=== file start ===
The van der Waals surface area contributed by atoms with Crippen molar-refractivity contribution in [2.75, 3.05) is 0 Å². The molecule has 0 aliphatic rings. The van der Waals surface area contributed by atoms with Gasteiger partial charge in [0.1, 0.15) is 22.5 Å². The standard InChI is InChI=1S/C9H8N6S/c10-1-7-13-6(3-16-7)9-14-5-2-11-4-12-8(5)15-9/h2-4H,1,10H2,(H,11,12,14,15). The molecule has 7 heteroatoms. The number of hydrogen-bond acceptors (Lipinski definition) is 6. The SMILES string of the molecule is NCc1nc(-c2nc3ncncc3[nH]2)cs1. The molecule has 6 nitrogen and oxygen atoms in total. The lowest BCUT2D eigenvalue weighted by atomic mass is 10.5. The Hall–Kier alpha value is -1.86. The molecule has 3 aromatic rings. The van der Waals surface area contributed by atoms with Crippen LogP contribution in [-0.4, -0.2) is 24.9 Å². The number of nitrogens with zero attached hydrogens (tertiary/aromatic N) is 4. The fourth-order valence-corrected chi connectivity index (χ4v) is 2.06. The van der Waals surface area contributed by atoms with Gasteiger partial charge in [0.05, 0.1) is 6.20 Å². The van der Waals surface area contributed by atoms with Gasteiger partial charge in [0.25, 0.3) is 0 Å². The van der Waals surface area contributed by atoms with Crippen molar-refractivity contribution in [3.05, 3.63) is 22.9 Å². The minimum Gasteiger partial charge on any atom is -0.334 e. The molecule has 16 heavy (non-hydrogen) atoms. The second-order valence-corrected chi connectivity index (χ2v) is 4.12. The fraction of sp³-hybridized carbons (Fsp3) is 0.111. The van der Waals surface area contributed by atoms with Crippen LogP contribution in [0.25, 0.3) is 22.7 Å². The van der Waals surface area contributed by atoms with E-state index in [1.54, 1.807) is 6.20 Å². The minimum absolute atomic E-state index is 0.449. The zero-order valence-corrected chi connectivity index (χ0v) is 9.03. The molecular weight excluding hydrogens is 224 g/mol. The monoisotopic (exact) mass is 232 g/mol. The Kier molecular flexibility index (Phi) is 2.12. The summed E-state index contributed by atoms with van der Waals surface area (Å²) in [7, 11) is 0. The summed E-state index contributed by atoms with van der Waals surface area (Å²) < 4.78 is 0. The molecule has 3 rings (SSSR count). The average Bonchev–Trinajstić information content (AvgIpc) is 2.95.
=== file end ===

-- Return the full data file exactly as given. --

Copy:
The van der Waals surface area contributed by atoms with Crippen molar-refractivity contribution in [2.75, 3.05) is 0 Å². The molecule has 0 aliphatic rings. The van der Waals surface area contributed by atoms with Gasteiger partial charge in [0.1, 0.15) is 22.5 Å². The standard InChI is InChI=1S/C9H8N6S/c10-1-7-13-6(3-16-7)9-14-5-2-11-4-12-8(5)15-9/h2-4H,1,10H2,(H,11,12,14,15). The molecule has 7 heteroatoms. The number of hydrogen-bond acceptors (Lipinski definition) is 6. The SMILES string of the molecule is NCc1nc(-c2nc3ncncc3[nH]2)cs1. The molecule has 6 nitrogen and oxygen atoms in total. The lowest BCUT2D eigenvalue weighted by atomic mass is 10.5. The Hall–Kier alpha value is -1.86. The molecule has 3 aromatic rings. The van der Waals surface area contributed by atoms with Crippen LogP contribution in [-0.4, -0.2) is 24.9 Å². The number of nitrogens with zero attached hydrogens (tertiary/aromatic N) is 4. The fourth-order valence-corrected chi connectivity index (χ4v) is 2.06. The van der Waals surface area contributed by atoms with Gasteiger partial charge in [0.05, 0.1) is 6.20 Å². The van der Waals surface area contributed by atoms with Gasteiger partial charge in [0.25, 0.3) is 0 Å². The van der Waals surface area contributed by atoms with Crippen molar-refractivity contribution in [3.05, 3.63) is 22.9 Å². The minimum Gasteiger partial charge on any atom is -0.334 e. The molecule has 16 heavy (non-hydrogen) atoms. The second-order valence-corrected chi connectivity index (χ2v) is 4.12. The fraction of sp³-hybridized carbons (Fsp3) is 0.111. The van der Waals surface area contributed by atoms with Crippen LogP contribution in [0.25, 0.3) is 22.7 Å². The van der Waals surface area contributed by atoms with E-state index in [1.54, 1.807) is 6.20 Å². The minimum absolute atomic E-state index is 0.449. The zero-order valence-corrected chi connectivity index (χ0v) is 9.03. The molecular weight excluding hydrogens is 224 g/mol. The monoisotopic (exact) mass is 232 g/mol. The Kier molecular flexibility index (Phi) is 2.12. The summed E-state index contributed by atoms with van der Waals surface area (Å²) in [7, 11) is 0. The summed E-state index contributed by atoms with van der Waals surface area (Å²) < 4.78 is 0. The molecule has 3 rings (SSSR count). The average Bonchev–Trinajstić information content (AvgIpc) is 2.95.